Nitrogen (N) fertiliser is applied to pastures in dairy farming systems to ensure productivity, but it is an expensive input that could be damaging to the environment if used excessively. In the southern Cape region of South Africa, N fertilisation guidelines for pastures were developed under conditions different to current management practices, yet dairy producers still base fertiliser programmes on these outdated guidelines. This study aimed to determine the efficiencies of N fertilisation. Various N fertiliser rates (0, 20, 40, 60 and 80 kg ha−1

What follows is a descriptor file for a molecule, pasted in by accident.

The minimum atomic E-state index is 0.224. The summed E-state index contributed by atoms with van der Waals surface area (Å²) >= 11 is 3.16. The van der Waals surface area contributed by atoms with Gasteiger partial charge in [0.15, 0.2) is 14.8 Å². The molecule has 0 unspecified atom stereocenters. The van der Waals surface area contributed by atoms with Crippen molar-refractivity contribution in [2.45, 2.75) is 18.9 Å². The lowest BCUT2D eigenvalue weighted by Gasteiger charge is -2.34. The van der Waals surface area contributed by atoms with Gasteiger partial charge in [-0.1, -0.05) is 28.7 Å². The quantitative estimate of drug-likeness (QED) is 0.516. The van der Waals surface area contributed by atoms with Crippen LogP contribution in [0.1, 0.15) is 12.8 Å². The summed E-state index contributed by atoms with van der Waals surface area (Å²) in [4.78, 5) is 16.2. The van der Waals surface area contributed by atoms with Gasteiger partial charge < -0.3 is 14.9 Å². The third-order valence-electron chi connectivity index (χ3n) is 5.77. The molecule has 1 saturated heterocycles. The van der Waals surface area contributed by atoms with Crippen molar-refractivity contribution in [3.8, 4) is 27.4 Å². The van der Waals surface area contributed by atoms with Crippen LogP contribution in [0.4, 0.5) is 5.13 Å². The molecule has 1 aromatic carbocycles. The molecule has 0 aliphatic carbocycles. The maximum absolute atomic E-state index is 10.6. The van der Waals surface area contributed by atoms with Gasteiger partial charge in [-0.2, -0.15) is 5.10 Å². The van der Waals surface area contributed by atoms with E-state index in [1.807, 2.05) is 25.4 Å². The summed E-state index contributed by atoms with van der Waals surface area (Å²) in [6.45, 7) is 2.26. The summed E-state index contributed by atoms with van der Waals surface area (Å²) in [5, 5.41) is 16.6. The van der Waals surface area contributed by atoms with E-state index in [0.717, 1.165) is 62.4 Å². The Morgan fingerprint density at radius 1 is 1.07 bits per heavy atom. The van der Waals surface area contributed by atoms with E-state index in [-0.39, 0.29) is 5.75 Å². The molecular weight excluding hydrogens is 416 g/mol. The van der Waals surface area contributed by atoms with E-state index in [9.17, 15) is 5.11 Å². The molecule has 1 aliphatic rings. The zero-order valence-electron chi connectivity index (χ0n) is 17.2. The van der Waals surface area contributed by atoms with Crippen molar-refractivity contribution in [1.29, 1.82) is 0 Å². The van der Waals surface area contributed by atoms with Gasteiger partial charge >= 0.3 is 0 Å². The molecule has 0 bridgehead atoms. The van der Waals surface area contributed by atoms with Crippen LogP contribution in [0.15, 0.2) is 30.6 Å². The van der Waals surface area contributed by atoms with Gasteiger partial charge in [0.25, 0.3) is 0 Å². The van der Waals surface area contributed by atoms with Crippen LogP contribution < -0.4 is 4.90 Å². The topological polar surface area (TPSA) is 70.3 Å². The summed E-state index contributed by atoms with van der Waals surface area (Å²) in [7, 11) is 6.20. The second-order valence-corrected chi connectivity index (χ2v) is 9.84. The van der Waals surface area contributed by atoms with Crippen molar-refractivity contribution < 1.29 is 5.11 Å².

applied after grazing), as well as a variable rate according to the nitrate concentration in the soil water solution, were assessed on a grazed pasture. Dairy cows returned to a pasture approximately 11 times per year. Pasture production showed a minimal response to fertilisation within each season. The most responsive parameters to fertilisation were the herbage crude protein content, soil mineral N content and urease activity. Reduced microbial activity was observed when more than 40 kg N ha−1
was applied. When considering the soil total mineral N content, N is used inefficiently at rates above 40 kg N ha−1
. The results are indicative of an N saturated system that provides a rationale for reducing N fertiliser rates.
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